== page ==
Books

Uncommon speech

New book employs a fictional dialect for an equally fictional memoir

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If you’re the type of well-mannered reader who approaches a book sensibly — starting at the beginning and not neglecting the prologue — you will find instructions, suggestions and even a YouTube link to assist you in navigating Kathy Goss’ “Darwoon Dyreez” before you encounter anything that might give you pause.

If, on the other hand, you’re of the sort whose standard M.O. is to barge into the middle of a new book and start pawing through its secrets willy-nilly, you’re going to think for a moment that this tale is written in another language — one as different from English as Hungarian, or maybe Alpha Centaurian.

Take a breath and stay on the page, and you may not need to go back and find the instructions after all. The odd-looking words soon resolve into English syllables that speak their intrinsically American cadences aloud in your mind, and you find yourself following the story with ease and eagerness. Before you know it, you’re as much at home in the rhythm of Darwoon as any one of the men who “stanz aroun outside Poost Oofice” and fluent enough to join the “dizgushin” with the “nayberz hungin owt drinkin bere in Dolleyz bakyurd.”

This Friday (July 14) at 5 p.m., Goss will be offering a multimedia presentation on “Darwoon Dyreez” at the Society of the Muse of the Southwest (108 Civic Plaza Drive). Attendees will hear tales of the adventures that inspired the book and learn to read Darwoonish.

The author describes her book as a “fictional memoir.” The quasi-fictional name Darwoon evokes a mythical Brigadoon-like place, but in fact is based on a real-life abandoned mining town in the California desert with fewer than three dozen citizens.

For the past two decades, Goss has lived there for most of each year and spent her summers here on Taos Mesa. As far as the population is concerned, Taos is a booming metropolis compared to Darwoon, but the two communities share many concerns and priorities. Taoseños, like Darwoonians, are enthusiastic participants in “pullitikal akshun” and “invirameddle aurt projex.” We, too, are wary of the consequences of a “bigg pobulayshun splozhun” and the inevitable “watter warz.”

Goss appears much younger than her years and radiates the vitality of someone who has never stopped learning, playing, working and exploring creative curiosity in all its facets.

Before Darwoon, she lived in San Francisco, California, and had a thriving career ghostwriting and collaborating with some of the most esteemed practitioners of alternative medicine: Holocaust survivor Jack Schwartz, “Nested Time” pioneer Arthur Young and homeopath Michael Weiner. “I wanted to give people tools to liberate themselves from slavery to ‘experts,’” she said of the impetus for the work. “Homeopathy is a good example. For thousands of years, there’ve been women who would go around with baskets of herbs to heal their neighbors.”

At the same time, she channeled her research in these and many other topics into musical and spoken-word performance with co-creator Michael Devere in the band High Strangeness. “We were looking at alternative science, weird science, medicine, the metaphysical properties of water, UFOs and ancient texts and started developing the sense of humor about all of it in performance – turning dark things into humor.” High Strangeness songs bear titles like “Gnostic Nostalgia” and “Underwater Shopping.”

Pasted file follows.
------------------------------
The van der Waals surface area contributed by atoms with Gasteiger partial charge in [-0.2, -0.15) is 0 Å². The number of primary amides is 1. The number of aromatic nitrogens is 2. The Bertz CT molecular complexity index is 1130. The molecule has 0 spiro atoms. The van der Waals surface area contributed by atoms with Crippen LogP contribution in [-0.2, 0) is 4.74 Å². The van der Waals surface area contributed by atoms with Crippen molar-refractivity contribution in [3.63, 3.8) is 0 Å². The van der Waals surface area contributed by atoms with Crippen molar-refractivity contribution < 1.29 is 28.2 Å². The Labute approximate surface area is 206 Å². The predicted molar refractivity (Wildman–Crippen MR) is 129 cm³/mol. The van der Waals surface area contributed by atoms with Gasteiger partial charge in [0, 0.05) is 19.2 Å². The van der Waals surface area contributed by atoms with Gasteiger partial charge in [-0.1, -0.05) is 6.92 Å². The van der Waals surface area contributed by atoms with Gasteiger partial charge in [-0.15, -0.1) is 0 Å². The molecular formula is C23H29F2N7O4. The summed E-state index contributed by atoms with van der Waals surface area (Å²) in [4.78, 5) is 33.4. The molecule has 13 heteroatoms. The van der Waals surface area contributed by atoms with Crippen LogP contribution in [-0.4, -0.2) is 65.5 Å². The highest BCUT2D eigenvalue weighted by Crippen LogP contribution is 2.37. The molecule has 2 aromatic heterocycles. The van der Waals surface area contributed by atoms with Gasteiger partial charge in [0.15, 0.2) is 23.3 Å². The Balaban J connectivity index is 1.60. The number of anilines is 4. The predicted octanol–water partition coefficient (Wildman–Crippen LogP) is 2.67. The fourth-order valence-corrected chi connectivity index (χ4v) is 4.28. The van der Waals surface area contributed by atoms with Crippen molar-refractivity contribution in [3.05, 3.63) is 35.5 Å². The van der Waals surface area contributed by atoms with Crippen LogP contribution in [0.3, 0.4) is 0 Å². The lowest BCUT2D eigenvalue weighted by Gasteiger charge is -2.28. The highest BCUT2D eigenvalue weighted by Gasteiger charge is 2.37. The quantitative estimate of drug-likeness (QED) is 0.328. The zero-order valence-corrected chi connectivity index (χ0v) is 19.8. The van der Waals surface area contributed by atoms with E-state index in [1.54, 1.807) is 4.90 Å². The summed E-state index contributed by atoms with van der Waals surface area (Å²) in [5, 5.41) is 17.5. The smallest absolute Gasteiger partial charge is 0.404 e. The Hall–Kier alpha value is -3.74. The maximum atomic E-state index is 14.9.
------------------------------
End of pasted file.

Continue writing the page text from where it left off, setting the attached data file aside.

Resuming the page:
When she relocated to the California desert, she initiated a music camp that has become an annual event. “My idea was, I knew people who were very accomplished musicians – and others who loved music and couldn’t play – and I wanted to throw them into one space and record everything and turn out a CD every year.”

The language of “Darwoon Dyreez” — described by the author as an “invented dialect” — feels authentic, organic and uncontrived. “As soon as I began jotting down the stories of the many bizarre things happening outside my front door, it started coming out in that language. Two summers ago, I decided to sit down and write this thing as a book. By the end of that summer, I had 41 chapters in draft. It took another year to get it cleaned up a bit and then decide how to organize it — which I did along the lines of a patchwork quilt. I actually put the chapter titles on cards and made a quilt of them.”

Goss pointed out that the English language, as conventionally written, is far from phonetic. “Darwoonish is written much more phonetically because it’s intended to evoke the experience of oral literature, of stories that people tell each other. If you hear it in your head, that’s exactly right because these stories were all orally transmitted up until now.”

As part of the SOMOS presentation, she will be projecting a chapter onto a screen while reading it aloud. “Seeing it and hearing it, you’re holding two things in mind. There’s a cognitive dissonance there, and that’s a buzz concept for the book in other ways, too. For instance, it makes claims of being fiction, but it’s illustrated with actual photographs throughout. And in another sense, it’s a parallel universe — and the point is that there is a place in this parallel universe where bad things might happen, but in the long run, it’s OK.”

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